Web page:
Wednesday, September 23, 2009

Choosing a file format for Web graphics

Nearly all graphics on the Internet are either JPEG (Joint Photographic Experts Group) or GIF (Graphics Interchange Format) format. Other file formats, such as PNG (Portable Network Graphics) exist, but to be sure that the greatest number of browsers can display a graphic, choose either JPEG or GIF.

Using JPEG File Format

Use .jpg files for:
  • Photographs.
  • Natural-looking images.
  • A large number of colors, such as in the millions.
  • A great deal of detail, such as a photograph of a house on a real estate site.
  • An image with large dimensions.
Using GIF File Format

Use .gif files for:
  • Images that contain transparent areas.
  • A limited number of colors, such as 256 or less.
  • Colors in discrete areas.
  • Black and white images.
  • A small-size image, such as a button on a site.
  • Images in which sharpness and edge clarity are important, such as line drawings or cartoons.
  • Images containing text.
  • Animations.

Know Your Audience

Knowing who will be seeing the graphic will help you determine which file type to use. Among the questions you might ask about your audience are the following:

* Will the graphic be seen worldwide on the Internet? Be sure that all users can see the graphic clearly. This usually means using only 256 colors so that people whose computers display only 8-bit color can enjoy it. Keep in mind that .gif files use 256 colors or less.
* Will the graphic be seen on a corporate intranet? If you know that everyone in your company has a fast computer with a true-color display, you can use millions of colors. Find out what the minimum system configurations are for the computers on the intranet. Remember that .jpg files can contain millions of colors.
* Is the audience specialized? If your graphic is a diagram to be viewed by software developers or other technical audiences, determine what screen resolution they use. Many technical people work at high screen resolutions, such as 1024 x 768. Pictures might appear smaller at higher resolutions than they would at lower resolutions. Recall that .gif files generally display edges, lines, and details more clearly than .jpg files.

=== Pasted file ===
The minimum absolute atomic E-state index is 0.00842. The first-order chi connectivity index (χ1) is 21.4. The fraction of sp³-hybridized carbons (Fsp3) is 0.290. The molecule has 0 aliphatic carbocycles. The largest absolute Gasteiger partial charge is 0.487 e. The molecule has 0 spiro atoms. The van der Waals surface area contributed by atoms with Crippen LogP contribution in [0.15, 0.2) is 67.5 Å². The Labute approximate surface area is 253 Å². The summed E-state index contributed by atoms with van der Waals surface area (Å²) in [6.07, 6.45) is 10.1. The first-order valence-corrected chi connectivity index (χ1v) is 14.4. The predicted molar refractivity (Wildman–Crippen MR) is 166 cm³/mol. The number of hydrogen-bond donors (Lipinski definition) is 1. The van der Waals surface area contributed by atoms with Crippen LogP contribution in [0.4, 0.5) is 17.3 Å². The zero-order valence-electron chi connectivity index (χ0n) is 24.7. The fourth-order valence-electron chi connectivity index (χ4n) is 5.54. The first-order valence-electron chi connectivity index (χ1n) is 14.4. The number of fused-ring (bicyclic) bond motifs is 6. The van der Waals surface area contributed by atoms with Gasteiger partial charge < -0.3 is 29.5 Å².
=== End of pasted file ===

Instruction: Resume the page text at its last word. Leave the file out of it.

Consider the Total Size of Your Web Page

Although estimates vary, many Web page designers suggest that you keep the total size of a Web page from 40 KB to 60 KB for most purposes, and not more than 75 KB. Microsoft FrontPage® provides tools to help you determine both the total size of a Web page, and which pages in your Web are slowest to load. In general, .jpg files are smaller than .gif files for the same content.

If your Web page is devoted to a graphics product, or to other graphics-intensive subject matter, you can make large graphics files available and still have the page load quickly by using thumbnails. The thumbnails can be buttons that readers click to see full-size versions of graphics. FrontPage 98 and FrontPage 2000 both offer the AutoThumbnail tool to help you easily convert any graphic to a thumbnail.

Determine the Purpose of the Graphic

Determining the purpose of a graphic is the first step in choosing one. Graphics on Web sites can serve any of the following purposes:
  • Illustrative These graphics support a statement in text, literally illustrating a point. Examples of illustrative graphics are photos of houses on real estate sites, drawings on sales sites, and cartoons on comic book sites. Use .jpg files for photos and .gif files for drawings.
  • Background images These graphics are often used as textures behind the text of a Web page. They can be repeating images of a company logo, swirls of color, or other abstract images. Page backgrounds often display partially transparent images. Only .gif files can display transparency.
  • Navigation images These graphics can be buttons, navigation bars, or other aids to help readers move from one page on a site to another. They are typically small and self-contained. Use .gif files unless the graphic is a photo.
  • Advertising These graphics are often overlaid on a Web site, frequently above the banner of a page. Advertising graphics often change from one product to another while a reader is looking at a site. Use the smallest graphic possible. Remember that the JPEG format can produce the smallest size file.
  • Animation Moving pictures are magnets for the eye. A user's eye is drawn to anything that moves. Use animations to show something that would take too many words to explain, or to show transitions. As a general rule, try not to have more than one thing moving on a page at a time.

The purpose of the graphic will help determine its size, file format, style, and appearance. Before you begin to work on a graphic, ask yourself if the graphic adds something to your site. If the answer is no, don't use the graphic.

Alternatives to Graphics

If your goal in using a graphic is to catch a reader's eye, you can sometimes accomplish the same purpose in ways that will reduce file size and download time. The following list describes some alternatives to graphics.
  • Consider using a solid color that will complement the color of text on the page, instead of using background images for a Web page.
  • Consider using spot color in blocks in specific areas of a page to call attention to a block of text, or to group information.
  • Consider using different colors in table cells to group information or highlight specific information.